6. I can’t abide Russell Brand, but this is one of the most pathetic things I’ve read all week. Other than Charlie Bell, did anyone *actually* think Brand’s use of “poof” was meant to insult anyone? Really? Seriously? Good grief.

  7. Sounds like he slipped up, which is unfortunate.

    I’ve heard a few of my straight friends do the same over the years.

    We know he doesn’t hold homophobic views though

    1. You might have personal or magical insight, Tom, but please don’t tell us what ‘we’ know. I don’t know any such thing. So far Brand hasn’t let anything slip, perhaps. Now he has. So now ‘we’ know that he’s not only got, but is capable of airing, at least one homophobic view.

      1. Well, he’s often spoken out against homophobia.

        You are right that we can never really know what’s in another person’s head, but for ease of human interaction I tend to assume that somebody who has condemned homophobia on a few occasions and has voiced support for gay rights isn’t homophobic, just as I can assume my dad isn’t a spy and my sister hasn’t just been pretending to like chocolate all these years.

        Carelessly saying ‘poof’ isn’t automatically an indicator of homophobic views – It could easily be (and often is in the case of my friends) an indicator of careless use of language and the ubiquity of homophobic insults.

        Of course he could be a raging homophobe who’s just been faking it – but I tend to go for the simplest answer.

  8. It’s so casual. Top Gear and 8 out of 10 cats are worse than this and are consistently anti gay. I don’t know how they get away with it . I know we like to think of the USA as backwards but what these lot say would never be allowed on US TV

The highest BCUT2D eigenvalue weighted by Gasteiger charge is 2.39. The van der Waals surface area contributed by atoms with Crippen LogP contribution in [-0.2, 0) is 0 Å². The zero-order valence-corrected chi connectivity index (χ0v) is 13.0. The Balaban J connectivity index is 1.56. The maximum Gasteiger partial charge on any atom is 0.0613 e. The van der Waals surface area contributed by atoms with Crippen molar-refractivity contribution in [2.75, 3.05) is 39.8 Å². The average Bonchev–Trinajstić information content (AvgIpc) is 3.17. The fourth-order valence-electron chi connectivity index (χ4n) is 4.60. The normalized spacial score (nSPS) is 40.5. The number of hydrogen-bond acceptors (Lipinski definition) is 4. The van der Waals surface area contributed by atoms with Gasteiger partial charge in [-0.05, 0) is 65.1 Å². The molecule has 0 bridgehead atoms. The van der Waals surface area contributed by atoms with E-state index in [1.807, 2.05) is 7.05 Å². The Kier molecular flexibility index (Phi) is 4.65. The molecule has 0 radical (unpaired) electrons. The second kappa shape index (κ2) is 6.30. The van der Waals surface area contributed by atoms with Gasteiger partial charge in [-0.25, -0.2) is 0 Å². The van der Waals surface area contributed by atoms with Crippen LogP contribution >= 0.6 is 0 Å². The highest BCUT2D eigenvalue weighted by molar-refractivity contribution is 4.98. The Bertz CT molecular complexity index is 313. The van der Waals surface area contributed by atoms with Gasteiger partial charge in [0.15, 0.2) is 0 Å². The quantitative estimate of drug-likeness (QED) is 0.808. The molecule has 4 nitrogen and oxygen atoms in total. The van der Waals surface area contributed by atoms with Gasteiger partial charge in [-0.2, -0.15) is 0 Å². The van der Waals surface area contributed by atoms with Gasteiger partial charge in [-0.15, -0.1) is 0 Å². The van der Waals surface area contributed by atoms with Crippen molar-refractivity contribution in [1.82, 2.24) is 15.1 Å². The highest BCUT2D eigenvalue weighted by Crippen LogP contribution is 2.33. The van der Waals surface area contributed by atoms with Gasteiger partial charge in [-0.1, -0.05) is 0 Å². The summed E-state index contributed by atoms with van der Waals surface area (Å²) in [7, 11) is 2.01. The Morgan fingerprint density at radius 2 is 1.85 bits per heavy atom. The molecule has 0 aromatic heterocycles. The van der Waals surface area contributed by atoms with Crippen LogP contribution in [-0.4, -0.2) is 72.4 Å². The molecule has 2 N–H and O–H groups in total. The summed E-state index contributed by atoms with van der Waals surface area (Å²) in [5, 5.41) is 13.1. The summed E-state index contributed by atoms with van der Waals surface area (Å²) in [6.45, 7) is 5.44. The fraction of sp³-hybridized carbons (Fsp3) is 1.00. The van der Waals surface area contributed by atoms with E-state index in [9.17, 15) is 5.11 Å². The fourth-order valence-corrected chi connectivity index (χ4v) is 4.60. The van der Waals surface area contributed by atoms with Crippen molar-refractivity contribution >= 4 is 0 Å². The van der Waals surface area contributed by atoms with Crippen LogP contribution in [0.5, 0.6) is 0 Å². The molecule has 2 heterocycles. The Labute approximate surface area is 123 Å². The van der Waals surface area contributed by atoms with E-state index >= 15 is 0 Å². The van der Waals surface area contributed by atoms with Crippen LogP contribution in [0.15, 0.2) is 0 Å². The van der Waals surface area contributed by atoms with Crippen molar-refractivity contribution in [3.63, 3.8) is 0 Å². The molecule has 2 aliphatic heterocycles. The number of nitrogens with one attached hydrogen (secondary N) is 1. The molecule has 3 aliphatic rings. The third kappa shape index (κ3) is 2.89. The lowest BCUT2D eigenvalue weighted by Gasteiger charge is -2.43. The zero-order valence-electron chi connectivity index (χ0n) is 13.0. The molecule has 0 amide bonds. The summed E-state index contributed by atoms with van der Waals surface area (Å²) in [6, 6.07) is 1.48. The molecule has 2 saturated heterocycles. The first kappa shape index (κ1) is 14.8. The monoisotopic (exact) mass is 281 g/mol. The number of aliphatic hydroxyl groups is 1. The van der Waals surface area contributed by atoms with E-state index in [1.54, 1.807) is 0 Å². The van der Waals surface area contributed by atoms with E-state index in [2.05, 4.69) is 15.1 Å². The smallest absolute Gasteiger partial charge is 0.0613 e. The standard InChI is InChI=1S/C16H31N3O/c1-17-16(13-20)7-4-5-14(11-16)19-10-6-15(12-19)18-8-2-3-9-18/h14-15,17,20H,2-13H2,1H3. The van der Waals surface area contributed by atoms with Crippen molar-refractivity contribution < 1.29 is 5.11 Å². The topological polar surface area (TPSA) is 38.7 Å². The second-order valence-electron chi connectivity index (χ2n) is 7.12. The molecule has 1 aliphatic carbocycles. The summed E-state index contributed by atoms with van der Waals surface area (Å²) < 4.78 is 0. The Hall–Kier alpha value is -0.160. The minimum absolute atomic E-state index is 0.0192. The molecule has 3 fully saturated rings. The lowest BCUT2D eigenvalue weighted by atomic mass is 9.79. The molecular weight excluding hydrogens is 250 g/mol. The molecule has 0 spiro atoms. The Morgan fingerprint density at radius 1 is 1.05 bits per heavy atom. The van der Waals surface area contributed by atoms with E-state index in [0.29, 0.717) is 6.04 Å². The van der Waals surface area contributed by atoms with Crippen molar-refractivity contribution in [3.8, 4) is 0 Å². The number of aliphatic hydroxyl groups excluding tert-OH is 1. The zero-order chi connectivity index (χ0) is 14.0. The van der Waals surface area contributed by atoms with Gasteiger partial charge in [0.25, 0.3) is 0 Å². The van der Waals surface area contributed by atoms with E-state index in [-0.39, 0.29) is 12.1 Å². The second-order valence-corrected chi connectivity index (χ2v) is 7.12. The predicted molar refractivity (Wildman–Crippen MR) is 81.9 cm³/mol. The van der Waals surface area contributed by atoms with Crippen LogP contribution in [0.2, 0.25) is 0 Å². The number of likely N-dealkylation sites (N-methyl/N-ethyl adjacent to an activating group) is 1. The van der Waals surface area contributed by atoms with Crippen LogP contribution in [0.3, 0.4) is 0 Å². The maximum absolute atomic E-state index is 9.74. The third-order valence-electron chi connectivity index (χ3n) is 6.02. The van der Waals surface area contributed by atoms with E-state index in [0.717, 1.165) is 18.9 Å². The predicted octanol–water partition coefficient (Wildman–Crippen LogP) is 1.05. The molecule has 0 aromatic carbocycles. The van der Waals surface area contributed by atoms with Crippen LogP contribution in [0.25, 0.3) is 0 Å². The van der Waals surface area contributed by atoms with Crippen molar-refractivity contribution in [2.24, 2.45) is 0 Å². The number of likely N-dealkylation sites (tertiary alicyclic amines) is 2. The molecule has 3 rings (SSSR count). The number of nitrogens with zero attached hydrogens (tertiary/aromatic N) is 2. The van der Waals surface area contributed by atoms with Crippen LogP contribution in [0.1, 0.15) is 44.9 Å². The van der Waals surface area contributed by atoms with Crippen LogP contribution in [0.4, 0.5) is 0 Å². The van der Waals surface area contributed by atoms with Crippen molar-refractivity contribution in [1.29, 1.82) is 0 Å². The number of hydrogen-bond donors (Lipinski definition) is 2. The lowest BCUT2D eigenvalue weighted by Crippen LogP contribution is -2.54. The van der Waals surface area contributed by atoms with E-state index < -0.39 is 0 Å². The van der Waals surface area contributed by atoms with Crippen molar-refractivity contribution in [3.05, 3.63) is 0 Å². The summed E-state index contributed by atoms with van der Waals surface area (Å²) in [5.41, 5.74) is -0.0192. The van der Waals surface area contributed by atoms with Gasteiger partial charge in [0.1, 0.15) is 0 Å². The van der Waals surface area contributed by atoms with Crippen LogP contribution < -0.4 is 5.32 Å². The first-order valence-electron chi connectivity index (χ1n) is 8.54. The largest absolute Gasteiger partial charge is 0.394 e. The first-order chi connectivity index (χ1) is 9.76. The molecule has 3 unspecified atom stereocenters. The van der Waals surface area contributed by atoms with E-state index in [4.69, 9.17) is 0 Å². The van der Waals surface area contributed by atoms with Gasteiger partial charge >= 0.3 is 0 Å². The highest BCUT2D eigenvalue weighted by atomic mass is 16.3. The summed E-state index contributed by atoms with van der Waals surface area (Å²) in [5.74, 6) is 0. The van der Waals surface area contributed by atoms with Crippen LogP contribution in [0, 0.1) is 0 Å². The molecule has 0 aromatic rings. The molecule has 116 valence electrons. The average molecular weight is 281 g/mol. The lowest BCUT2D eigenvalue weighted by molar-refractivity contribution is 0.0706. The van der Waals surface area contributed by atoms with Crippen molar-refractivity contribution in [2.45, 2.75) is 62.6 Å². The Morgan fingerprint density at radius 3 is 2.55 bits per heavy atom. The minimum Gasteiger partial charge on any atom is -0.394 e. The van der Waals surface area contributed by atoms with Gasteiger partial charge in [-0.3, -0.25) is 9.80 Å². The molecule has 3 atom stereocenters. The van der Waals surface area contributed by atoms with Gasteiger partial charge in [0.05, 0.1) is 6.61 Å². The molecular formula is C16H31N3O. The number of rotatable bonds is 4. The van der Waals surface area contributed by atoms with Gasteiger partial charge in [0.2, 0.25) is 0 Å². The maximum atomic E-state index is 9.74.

9. This is a very tricky one.
    I mean, come on, he’s a comedian, and an extremely liberal one at that. We can all imagine how this played out (a flamboyant swing of the arm, a smirk, a resounding chuckle…) I’m inclined to believe this was an ironic use of language intended to get a laugh. He was talking to fellow liberal-minded students.

    Context is important. This was not expressed in hate, in anger or in malice, this was a comedian we all know as being perhaps the most liberal of them all, making a quip to fellow liberals for a laugh.

    I really do think we need to start picking our enemies more carefully and stop trying to attack anyone who ever says anything even in jest which might cause someone to wince. If we carry on like this, we’ll end up with people too scared to ever open their mouths, and too terrified to defend LGBT in media.

    1. colonelkira 14 Jan 2014, 1:36pm

      Very nicely put and accurate………far too much overreacting these days

    2. You’ve captured it just as I imagined he would do it.You wouldn’t choose someone as a winner and then be like “Nice crest you absolute c**t!” It was clearly meant as nothing more than a bit of a joke. To be honest, I never really read poof as being something definitively homophobic so I’m surprised he’s getting so much backlash for it.